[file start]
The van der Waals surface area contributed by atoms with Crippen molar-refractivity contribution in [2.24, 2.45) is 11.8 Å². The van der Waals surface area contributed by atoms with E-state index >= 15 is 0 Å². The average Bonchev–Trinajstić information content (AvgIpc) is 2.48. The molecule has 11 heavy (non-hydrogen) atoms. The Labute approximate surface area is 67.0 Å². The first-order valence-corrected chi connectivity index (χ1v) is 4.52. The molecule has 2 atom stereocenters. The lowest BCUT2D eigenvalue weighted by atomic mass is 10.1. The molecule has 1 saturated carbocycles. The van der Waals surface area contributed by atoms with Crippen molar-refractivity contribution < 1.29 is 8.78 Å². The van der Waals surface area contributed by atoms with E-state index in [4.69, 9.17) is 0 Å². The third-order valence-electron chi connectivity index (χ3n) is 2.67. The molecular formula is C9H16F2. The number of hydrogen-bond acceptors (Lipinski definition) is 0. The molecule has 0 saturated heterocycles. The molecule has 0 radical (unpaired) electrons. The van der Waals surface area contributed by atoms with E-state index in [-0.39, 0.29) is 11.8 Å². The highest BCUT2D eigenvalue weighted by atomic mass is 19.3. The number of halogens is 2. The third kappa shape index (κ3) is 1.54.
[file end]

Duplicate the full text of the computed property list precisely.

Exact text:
The van der Waals surface area contributed by atoms with Crippen molar-refractivity contribution in [2.24, 2.45) is 11.8 Å². The van der Waals surface area contributed by atoms with E-state index >= 15 is 0 Å². The average Bonchev–Trinajstić information content (AvgIpc) is 2.48. The molecule has 11 heavy (non-hydrogen) atoms. The Labute approximate surface area is 67.0 Å². The first-order valence-corrected chi connectivity index (χ1v) is 4.52. The molecule has 2 atom stereocenters. The lowest BCUT2D eigenvalue weighted by atomic mass is 10.1. The molecule has 1 saturated carbocycles. The van der Waals surface area contributed by atoms with Crippen molar-refractivity contribution < 1.29 is 8.78 Å². The van der Waals surface area contributed by atoms with E-state index in [4.69, 9.17) is 0 Å². The third-order valence-electron chi connectivity index (χ3n) is 2.67. The molecular formula is C9H16F2. The number of hydrogen-bond acceptors (Lipinski definition) is 0. The molecule has 0 saturated heterocycles. The molecule has 0 radical (unpaired) electrons. The van der Waals surface area contributed by atoms with E-state index in [-0.39, 0.29) is 11.8 Å². The highest BCUT2D eigenvalue weighted by atomic mass is 19.3. The number of halogens is 2. The third kappa shape index (κ3) is 1.54.